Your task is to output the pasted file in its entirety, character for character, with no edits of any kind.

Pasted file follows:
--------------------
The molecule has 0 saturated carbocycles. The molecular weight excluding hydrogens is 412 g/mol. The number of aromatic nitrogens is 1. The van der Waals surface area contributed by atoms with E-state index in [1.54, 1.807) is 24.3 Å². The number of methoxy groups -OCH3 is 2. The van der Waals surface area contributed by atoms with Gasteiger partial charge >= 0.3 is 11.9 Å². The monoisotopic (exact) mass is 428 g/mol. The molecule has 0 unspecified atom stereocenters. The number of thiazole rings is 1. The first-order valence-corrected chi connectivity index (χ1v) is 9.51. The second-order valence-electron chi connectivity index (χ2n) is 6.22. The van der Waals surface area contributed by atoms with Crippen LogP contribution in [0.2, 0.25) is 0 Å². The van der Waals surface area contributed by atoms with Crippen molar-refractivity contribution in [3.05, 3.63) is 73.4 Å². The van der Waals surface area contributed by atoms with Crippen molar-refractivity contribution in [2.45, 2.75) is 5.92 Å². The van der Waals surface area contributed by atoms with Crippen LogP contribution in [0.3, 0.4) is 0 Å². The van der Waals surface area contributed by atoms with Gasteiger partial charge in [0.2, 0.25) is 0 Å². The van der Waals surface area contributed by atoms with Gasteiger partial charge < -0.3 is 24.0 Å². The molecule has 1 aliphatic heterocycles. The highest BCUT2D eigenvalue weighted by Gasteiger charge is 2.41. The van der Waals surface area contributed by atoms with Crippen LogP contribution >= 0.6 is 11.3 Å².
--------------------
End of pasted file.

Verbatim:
The molecule has 0 saturated carbocycles. The molecular weight excluding hydrogens is 412 g/mol. The number of aromatic nitrogens is 1. The van der Waals surface area contributed by atoms with E-state index in [1.54, 1.807) is 24.3 Å². The number of methoxy groups -OCH3 is 2. The van der Waals surface area contributed by atoms with Gasteiger partial charge >= 0.3 is 11.9 Å². The monoisotopic (exact) mass is 428 g/mol. The molecule has 0 unspecified atom stereocenters. The number of thiazole rings is 1. The first-order valence-corrected chi connectivity index (χ1v) is 9.51. The second-order valence-electron chi connectivity index (χ2n) is 6.22. The van der Waals surface area contributed by atoms with Crippen LogP contribution in [0.2, 0.25) is 0 Å². The van der Waals surface area contributed by atoms with Crippen molar-refractivity contribution in [3.05, 3.63) is 73.4 Å². The van der Waals surface area contributed by atoms with Crippen molar-refractivity contribution in [2.45, 2.75) is 5.92 Å². The van der Waals surface area contributed by atoms with Crippen LogP contribution in [0.3, 0.4) is 0 Å². The van der Waals surface area contributed by atoms with Gasteiger partial charge in [0.2, 0.25) is 0 Å². The van der Waals surface area contributed by atoms with Gasteiger partial charge < -0.3 is 24.0 Å². The molecule has 1 aliphatic heterocycles. The highest BCUT2D eigenvalue weighted by Gasteiger charge is 2.41. The van der Waals surface area contributed by atoms with Crippen LogP contribution >= 0.6 is 11.3 Å².